Atenea Castillo
3 min readSep 16, 2020


The compilation process in C: what happens when you type gcc main.c?

Every time, after you are done programming something in C, you save your file with a .c extension, then, in order to have an expected output, you need to compile your file using gcc, what happens in the meantime is not simple, a process occurs there, this is know as the compilation process. Example: gcc main .c

The compilation process is produced through the GCC. The GCC or GNU Compiler Collection is a compiler system produced by the GNU Project which supports various programming languages such as C, C++, Objective-C, Fortran, etc. GCC is a very important component of the GNU and it is the standard compiler for most Unix-like operating systems.

So, when you compile a .c file using gcc this means that the system coverts the source code written in a text editor which is in “human language” into object code or “machine language”, this happens every time you run your code if it doesn’t have any error.

The compilation occurs in 4 stages: preprocessor, compilation, aseembly and linking. The first step takes the source code of the original .c file and removes the comments (because they are necesary only for us) and includes the header files, this is: identifies the preprocessor directives, which have the # character and interprets them. For instance, if the file has stdio.h (see the previous picture) in the header where # is, the preprocessor looks for the avaliability of that directive, once is found it, it is replaced with the content of the header file stdio.h. If you decide to stop the process here, you should run: gcc -E file name, this will be stored in a file with extension .i.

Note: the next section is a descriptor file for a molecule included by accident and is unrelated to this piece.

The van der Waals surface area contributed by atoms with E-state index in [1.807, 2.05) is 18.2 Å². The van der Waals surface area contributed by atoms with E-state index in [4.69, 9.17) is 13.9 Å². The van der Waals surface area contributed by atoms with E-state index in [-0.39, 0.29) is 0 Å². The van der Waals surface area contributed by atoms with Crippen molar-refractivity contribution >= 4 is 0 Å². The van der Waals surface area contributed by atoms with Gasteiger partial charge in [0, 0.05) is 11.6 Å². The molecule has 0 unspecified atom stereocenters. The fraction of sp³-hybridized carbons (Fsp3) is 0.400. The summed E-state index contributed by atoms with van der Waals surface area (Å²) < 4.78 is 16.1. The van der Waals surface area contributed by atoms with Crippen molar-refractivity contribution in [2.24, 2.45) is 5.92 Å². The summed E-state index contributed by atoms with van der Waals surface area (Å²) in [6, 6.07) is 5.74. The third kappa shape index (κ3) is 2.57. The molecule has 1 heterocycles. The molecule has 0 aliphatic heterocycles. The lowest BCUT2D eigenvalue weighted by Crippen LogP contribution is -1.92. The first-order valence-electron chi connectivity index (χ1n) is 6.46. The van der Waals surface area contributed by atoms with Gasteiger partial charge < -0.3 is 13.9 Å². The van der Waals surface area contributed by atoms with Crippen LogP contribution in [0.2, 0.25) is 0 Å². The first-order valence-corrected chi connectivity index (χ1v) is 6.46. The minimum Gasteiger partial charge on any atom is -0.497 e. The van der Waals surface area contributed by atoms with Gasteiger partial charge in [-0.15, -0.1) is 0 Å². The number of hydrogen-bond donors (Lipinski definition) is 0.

In the second stage, the “prepoccesed code” (without comments) is converted into assembly code, this is like an intermediate language (not human, not machine) used in C. If you decide to stop the process here, you should run: gcc -s file name, this will be stored in a file with extension .s. The third stage takes the assembly code and converts it into object code or the language a machine can understand, which is binary language; the file generated is stored with an .o extension.

IN the last stage, the process looks for the libraries where the functions inside the code are located, so here, object code of the program is combined with object code of the selected libraries. For example, if you use a printf function, the linker will look for it in the stdio.h library, if you didn’t specified that library it will not run. Another thing it does is to verify that only one library contains the main function.The output of the linker is an executable file and when run it you will have your result.

Source: Java T point.

In conclusion, the compilation process is something that transforms a .c file written in human language into a machine language in order to make that file executable, this must be done everytime we code in C in order to have the expected outcome.